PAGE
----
Do you believe this collection to be escapist, realistic, or somewhere in between?
The more I thought about the metaphor of freedom, the more it started to fall apart. Even though humankind spent millennia in the pursuit of flight, we are now in a situation where the bodies of brown and black people are patrolled around the world, making flying a fraught experience for many.
Even as the prices of flights remain inaccessible for large parts of the world, others fly for leisure without thought to its environmental impact. The awareness of this is growing to the extent that Greta Thunberg sailed across the oceans to fulfil her pledge not to fly. As a species, our addiction to flying — read capitalism — is going to lead us off the metaphoric edge into oblivion.
Given our reality, it seemed that the only way to present a utopia was through the fictions of these artists. The exhibition is meant to be a space of hope, beauty, and inspiration — a respite from the realities of our world.
Why is it important to imagine utopia now?
If not now, then when? We are on the brink of collective extinction. Popular culture, which is completely patriarchal, is offering us little by post-apocalyptic dystopias in the ways of films, television, and books. If we don’t imagine a better future and actively work towards realising it, we will succumb to despair and a faster demise. We can seize the opportunity to transform our societies to a green planet with the same speed that industries spread the internet. It’s possible if we will it into existence.
The press release states that this collection can “inspire hope for our existence.” What about the curation process has inspired a similar hope in you?
Getting to know the minds of such brilliant thinkers has been completely inspirational — we worked with 55 artists in the course of the trilogy spread over this year. Vanessa German, David Antonio Cruz, Thenmozhi Soundararajan, Jasmeen Patheja, Wendy Red Star, Cannupa Hanska Luger, Beatriz Cortez, Saks Afridi, Rashaad Newsome, Firelei Báez, Sue Austin are just some of the folks who are transforming the world with their voices and art. To have been able to work with maestros such as Dread Scott, Faith Ringgold, Thomas Lanigan-Schmidt, Mariko Mori, Lee Bul, Yinka Shonibare, MBE — it’s been a dream come true to for a queer South Asian immigrant woman to be given this platform to unfold my vision.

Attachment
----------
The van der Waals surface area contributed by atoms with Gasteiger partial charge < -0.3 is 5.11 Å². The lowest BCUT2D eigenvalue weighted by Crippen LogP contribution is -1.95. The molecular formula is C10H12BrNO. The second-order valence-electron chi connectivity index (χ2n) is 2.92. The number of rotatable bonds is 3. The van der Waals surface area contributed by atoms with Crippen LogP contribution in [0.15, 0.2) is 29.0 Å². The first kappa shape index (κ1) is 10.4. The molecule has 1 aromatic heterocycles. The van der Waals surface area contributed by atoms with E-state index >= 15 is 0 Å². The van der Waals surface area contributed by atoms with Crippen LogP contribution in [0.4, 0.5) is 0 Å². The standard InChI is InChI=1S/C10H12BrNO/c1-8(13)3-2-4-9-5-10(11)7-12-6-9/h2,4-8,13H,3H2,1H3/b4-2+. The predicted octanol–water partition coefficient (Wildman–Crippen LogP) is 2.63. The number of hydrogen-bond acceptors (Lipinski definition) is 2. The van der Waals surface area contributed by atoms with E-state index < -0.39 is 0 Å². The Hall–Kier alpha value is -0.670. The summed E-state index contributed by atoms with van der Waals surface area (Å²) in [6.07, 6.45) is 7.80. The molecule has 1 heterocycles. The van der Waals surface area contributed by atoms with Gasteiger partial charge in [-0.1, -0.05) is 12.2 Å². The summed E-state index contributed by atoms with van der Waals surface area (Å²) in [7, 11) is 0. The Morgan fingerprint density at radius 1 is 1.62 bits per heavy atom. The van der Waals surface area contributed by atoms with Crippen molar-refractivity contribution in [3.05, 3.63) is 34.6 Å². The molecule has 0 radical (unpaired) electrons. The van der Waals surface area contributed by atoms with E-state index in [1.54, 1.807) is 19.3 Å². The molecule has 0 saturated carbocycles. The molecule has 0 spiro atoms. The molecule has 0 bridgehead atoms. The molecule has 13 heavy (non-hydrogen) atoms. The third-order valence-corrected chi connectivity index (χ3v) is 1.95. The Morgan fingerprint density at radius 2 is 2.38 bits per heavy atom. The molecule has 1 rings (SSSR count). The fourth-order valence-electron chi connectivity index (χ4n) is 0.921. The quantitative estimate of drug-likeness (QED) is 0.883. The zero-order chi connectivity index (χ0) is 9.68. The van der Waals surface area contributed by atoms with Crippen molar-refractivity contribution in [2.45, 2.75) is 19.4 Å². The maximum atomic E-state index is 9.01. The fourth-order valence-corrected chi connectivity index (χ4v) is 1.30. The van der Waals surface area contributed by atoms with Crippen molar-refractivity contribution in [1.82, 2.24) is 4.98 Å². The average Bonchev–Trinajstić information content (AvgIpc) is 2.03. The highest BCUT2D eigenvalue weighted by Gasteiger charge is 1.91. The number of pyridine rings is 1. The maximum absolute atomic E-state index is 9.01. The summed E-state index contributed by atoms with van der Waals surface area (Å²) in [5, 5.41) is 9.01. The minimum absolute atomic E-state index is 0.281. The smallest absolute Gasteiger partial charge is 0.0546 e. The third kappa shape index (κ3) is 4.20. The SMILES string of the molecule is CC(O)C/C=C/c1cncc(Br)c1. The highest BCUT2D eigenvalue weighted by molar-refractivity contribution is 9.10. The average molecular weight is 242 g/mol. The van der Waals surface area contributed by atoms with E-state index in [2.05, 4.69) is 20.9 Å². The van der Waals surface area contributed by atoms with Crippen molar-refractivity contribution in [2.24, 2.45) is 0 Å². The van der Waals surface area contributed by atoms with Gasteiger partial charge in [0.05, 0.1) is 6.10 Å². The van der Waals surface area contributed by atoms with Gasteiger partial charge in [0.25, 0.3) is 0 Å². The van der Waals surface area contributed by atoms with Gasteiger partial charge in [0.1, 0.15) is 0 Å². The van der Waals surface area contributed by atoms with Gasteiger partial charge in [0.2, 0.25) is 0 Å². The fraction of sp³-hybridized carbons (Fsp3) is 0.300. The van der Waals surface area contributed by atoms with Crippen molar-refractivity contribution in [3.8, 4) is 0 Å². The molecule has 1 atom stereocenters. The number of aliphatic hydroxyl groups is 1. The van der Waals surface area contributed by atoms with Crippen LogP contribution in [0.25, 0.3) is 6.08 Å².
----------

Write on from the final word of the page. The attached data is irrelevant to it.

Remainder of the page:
It’s been completely gratifying to see the response of audiences to the artists and exhibitions. To see that this change is possible in an art world dominated by straight white men has been really amazing. I hope that we have fewer shows that feature solely white artists, or work that entirely relies on esoteric and dry conceptualism.
Is there any specific message you hope audiences take away from Utopian Imagination?
There are so many audiences being addressed in these shows, from those in the art worlds, social justice worlds and the general public. I hope that it’s clear to those in the social justice worlds that art can be a great vehicle to communicate important issues that are bound into reports, not reaching large audiences.
For those in the art world, that it’s possible to create exhibitions that are formally beautiful and rigorous, political, and visceral with no white artists at all. The rest of us have long been engaging in powerful dialogues.
It has been clear that the general public has found the exhibitions very accessible. They have been very receptive as evidenced by the comments that have been left in our sign-in book at the gallery.
The common message for everyone is one of hope and urgency — only by prioritising the voices, art, knowledge and existence of the most disenfranchised amongst us can our children hope to survive. It is in the wisdom of scientists and indigenous people that the solutions will be found, not within the confines of capitalism. It is up to us to restore the planet, right now.
Utopian Imagination is on view at the Ford Foundation Gallery until December 7, 2019. Find out more information here.
words. Braden Bjella